October 2, 2023
If I asked you to define what success means for your farm, how would you respond? At first glance, the answer seems pretty obvious, doesn’t it? Since the farm is a business, many would be inclined to define success purely in terms of financial outcomes.
Thinking solely in terms of financial outcomes – sometimes even looking only at the financial outcomes of one single crop year – usually doesn’t reveal the full picture. Looking only to those outcomes as measures of success can be deceiving. Doing so could even lull the farm’s leadership into a belief that the farm is very successful even though other major components of what makes a successful operation are being neglected.
The full picture
The key is to get a more balanced look at different measures of success in the operation. The farm’s financial outcomes for the year are certainly part of that picture, but they’re not the entire story.
The reality is that because each farm operation is unique in certain ways, each farm’s definition of what success means will be a little bit different. When a farm operation defines exactly what it will look like to be a successful operation, they can then hone in very closely to create goals and the steps they will take to achieve them.
Farm operations aren’t cookie cutters of each other and their goals and definition of success aren’t going to be, either. If you’re working with advisors who use a ‘one-size-fits-all’ approach when it comes to your farm and your goals, then it’s probably time to find someone else to work with. They should care about tailoring their advice and helping you make plans that are specific to your operation – not a generalized idea of the average “successful farm.”
Tips to define success
Here are three questions to sit down and ask after harvest with your farm’s leadership team or farming partners to help define success for your operation.
Why are we farming? What do you hope for this operation to be like in 10-20 years? Try to envision exactly what the farm will look like, what areas of production and business will be involved, who will be involved, etc.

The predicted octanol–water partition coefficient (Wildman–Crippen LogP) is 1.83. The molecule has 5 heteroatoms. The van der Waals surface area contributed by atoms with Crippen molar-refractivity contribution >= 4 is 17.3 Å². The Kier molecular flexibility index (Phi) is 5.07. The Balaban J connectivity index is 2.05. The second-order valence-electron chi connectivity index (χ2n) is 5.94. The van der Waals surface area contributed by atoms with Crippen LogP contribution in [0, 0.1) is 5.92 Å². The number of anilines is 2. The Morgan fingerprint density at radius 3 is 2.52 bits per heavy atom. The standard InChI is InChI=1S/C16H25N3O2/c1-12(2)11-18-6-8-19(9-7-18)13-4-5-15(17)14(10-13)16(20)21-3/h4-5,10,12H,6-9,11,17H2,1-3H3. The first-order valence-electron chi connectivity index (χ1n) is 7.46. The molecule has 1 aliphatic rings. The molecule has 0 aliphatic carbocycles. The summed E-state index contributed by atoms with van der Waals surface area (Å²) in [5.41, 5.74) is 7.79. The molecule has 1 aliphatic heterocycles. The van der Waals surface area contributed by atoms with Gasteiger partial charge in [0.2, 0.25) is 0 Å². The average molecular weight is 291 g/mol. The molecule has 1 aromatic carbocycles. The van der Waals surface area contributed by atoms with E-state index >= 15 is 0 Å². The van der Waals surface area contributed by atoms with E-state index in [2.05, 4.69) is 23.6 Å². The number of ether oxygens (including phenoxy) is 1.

Where do we want to be in the future? What are the goals that will get your farm to become what you desire in the future? Once you have figured out the goals, it’s time to determine the best way to measure the outcomes that you want. The outcomes are very likely not all financial measures either – though some of them probably will be.
What’s our definition of success for our operation? You will want to work through this with your leadership team, spouse, farming partners, close advisors, and anyone else who is important to the mission of your farm. Get clear and on the same page about what a successful farm looks like and doesn’t look like when it comes to your own operation.
How are you navigating this market?
Farmers have found that getting some third-party perspective from our market advisors has helped ease their minds. The advisors help farmer clients with planning and execution around marketing decisions and help keep them up to speed on the current rapidly-changing grain market situation – and how it impacts their operation.
Get a free two-week trial of our marketing information service (MarketView Basic). Your free trial includes regular audio and video updates, technical analysis, recommendations and more. Learn more about our market advisor programs and offerings at www.waterstreetag.com.
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